Do you hear yourself thinking: “Who am I to object? There are others who are far more (fill in the blank: learned, courageous, community-minded, well-connected, etc.). Who am I to voice my protest? Besides, even if I do say something, this is how it always was done and always will be done. I am not going to make any difference!”
This week’s Torah portion is about trailblazers who have the courage to take bold action and create positive change.
After sinning with Midianite women and worshipping their idol, a plague had broken out among the Jewish people. Zimri, a Simeonite prince, publicly takes a Moabite princess into his tent. Understanding the law, Pinchas kills them both, stopping the plague.
The Torah writes that Pinchas was “the son of Elazar, the son of Aaron.” In character and temperament, Pinchas was just like his grandfather—the compassionate and peace-loving Aaron. Pinchas’ zealous act defied his peaceful nature in order to bring about peace between G‑d and Israel. G‑d rewards him with a covenant of priesthood.
Later in the parshah, the daughters of the Tzelafchad petition Moses to be granted a portion of the land belonging to their father, who died without sons. Moses presents their case to G‑d, who establishes their legal right and incorporates this law into the Torah’s laws of inheritance.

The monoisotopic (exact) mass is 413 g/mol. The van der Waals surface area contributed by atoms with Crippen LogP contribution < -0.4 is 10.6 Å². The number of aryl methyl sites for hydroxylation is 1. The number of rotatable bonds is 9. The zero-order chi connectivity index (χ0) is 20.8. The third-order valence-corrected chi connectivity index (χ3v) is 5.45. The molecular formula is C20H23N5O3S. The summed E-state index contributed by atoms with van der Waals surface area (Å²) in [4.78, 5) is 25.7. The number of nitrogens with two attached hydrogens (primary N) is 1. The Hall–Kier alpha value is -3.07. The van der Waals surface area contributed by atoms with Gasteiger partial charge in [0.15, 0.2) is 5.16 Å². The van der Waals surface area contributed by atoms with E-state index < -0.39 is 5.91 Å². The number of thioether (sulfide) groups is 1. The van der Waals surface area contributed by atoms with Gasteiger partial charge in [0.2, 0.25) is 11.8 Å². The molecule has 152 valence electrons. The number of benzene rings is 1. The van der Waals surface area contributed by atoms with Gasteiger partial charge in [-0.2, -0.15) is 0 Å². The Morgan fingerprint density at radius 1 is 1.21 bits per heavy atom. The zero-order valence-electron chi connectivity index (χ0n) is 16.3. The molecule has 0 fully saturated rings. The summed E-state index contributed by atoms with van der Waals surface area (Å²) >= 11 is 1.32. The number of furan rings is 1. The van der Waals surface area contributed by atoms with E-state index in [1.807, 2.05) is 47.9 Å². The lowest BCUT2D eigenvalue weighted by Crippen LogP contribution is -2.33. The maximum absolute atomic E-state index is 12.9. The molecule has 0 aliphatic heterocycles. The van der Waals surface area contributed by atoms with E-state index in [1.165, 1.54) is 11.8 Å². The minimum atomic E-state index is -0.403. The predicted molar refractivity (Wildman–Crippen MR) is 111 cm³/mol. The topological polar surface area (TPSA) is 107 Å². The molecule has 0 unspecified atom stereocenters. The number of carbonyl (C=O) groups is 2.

Tzelafchad’s daughters were descendants of Machir, from the tribe of Menashe, who had asked Moshe to settle on the Jordan’s eastern side. They understood that they could receive territory there since it would be distributed by Moses and not by Divine lot. But these women loved the Land of Israel itself.
This is why the Torah traces their genealogy back to Joseph, who also loved Israel. Before his death in Egypt, Joseph asked his brothers to swear that they would bring out his bones and bury him in Israel’s holy soil.
The five sisters became the vehicle for the revelation of G‑d’s commandment. G‑d wrote a special chapter in the Torah altering the status quo only once these women stepped up to the plate. While the spies had spoken evil about the Land, these women taught their generation to love it passionately.
So, how can YOU become a trailblazer to create positive change? Here are three things to keep in mind:
- Make sure your intentions are pure and not motivated by personal gain.
- Know the law. Pinchas knew the Torah’s parameters. Tzelafchad’s daughters, too, had done their research and presented learned claims.
- Believe it’s not too late to turn the tide. When no one is taking action, it may just be because YOU alone need to step up to the plate.
Wishing you a bold and courageous week!